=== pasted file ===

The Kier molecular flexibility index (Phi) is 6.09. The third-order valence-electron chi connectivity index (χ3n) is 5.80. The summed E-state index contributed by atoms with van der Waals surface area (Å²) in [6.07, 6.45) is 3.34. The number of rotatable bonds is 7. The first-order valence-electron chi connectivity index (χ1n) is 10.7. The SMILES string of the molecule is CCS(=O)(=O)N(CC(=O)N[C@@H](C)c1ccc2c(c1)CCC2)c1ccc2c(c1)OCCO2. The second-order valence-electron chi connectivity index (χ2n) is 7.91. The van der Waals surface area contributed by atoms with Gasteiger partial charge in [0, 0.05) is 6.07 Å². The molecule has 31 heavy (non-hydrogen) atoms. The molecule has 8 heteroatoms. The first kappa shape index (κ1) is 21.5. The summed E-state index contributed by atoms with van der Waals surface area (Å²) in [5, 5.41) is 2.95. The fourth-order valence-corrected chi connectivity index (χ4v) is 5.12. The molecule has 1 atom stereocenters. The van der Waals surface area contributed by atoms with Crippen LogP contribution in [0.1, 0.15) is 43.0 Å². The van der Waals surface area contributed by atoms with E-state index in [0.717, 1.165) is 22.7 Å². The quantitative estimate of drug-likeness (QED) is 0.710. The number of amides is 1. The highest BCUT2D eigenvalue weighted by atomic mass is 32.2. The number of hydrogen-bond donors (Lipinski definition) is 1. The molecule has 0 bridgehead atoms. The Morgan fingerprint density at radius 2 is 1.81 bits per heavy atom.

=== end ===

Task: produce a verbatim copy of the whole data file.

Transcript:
The Kier molecular flexibility index (Phi) is 6.09. The third-order valence-electron chi connectivity index (χ3n) is 5.80. The summed E-state index contributed by atoms with van der Waals surface area (Å²) in [6.07, 6.45) is 3.34. The number of rotatable bonds is 7. The first-order valence-electron chi connectivity index (χ1n) is 10.7. The SMILES string of the molecule is CCS(=O)(=O)N(CC(=O)N[C@@H](C)c1ccc2c(c1)CCC2)c1ccc2c(c1)OCCO2. The second-order valence-electron chi connectivity index (χ2n) is 7.91. The van der Waals surface area contributed by atoms with Gasteiger partial charge in [0, 0.05) is 6.07 Å². The molecule has 31 heavy (non-hydrogen) atoms. The molecule has 8 heteroatoms. The first kappa shape index (κ1) is 21.5. The summed E-state index contributed by atoms with van der Waals surface area (Å²) in [5, 5.41) is 2.95. The fourth-order valence-corrected chi connectivity index (χ4v) is 5.12. The molecule has 1 atom stereocenters. The van der Waals surface area contributed by atoms with Crippen LogP contribution in [0.1, 0.15) is 43.0 Å². The van der Waals surface area contributed by atoms with E-state index in [0.717, 1.165) is 22.7 Å². The quantitative estimate of drug-likeness (QED) is 0.710. The number of amides is 1. The highest BCUT2D eigenvalue weighted by atomic mass is 32.2. The number of hydrogen-bond donors (Lipinski definition) is 1. The molecule has 0 bridgehead atoms. The Morgan fingerprint density at radius 2 is 1.81 bits per heavy atom.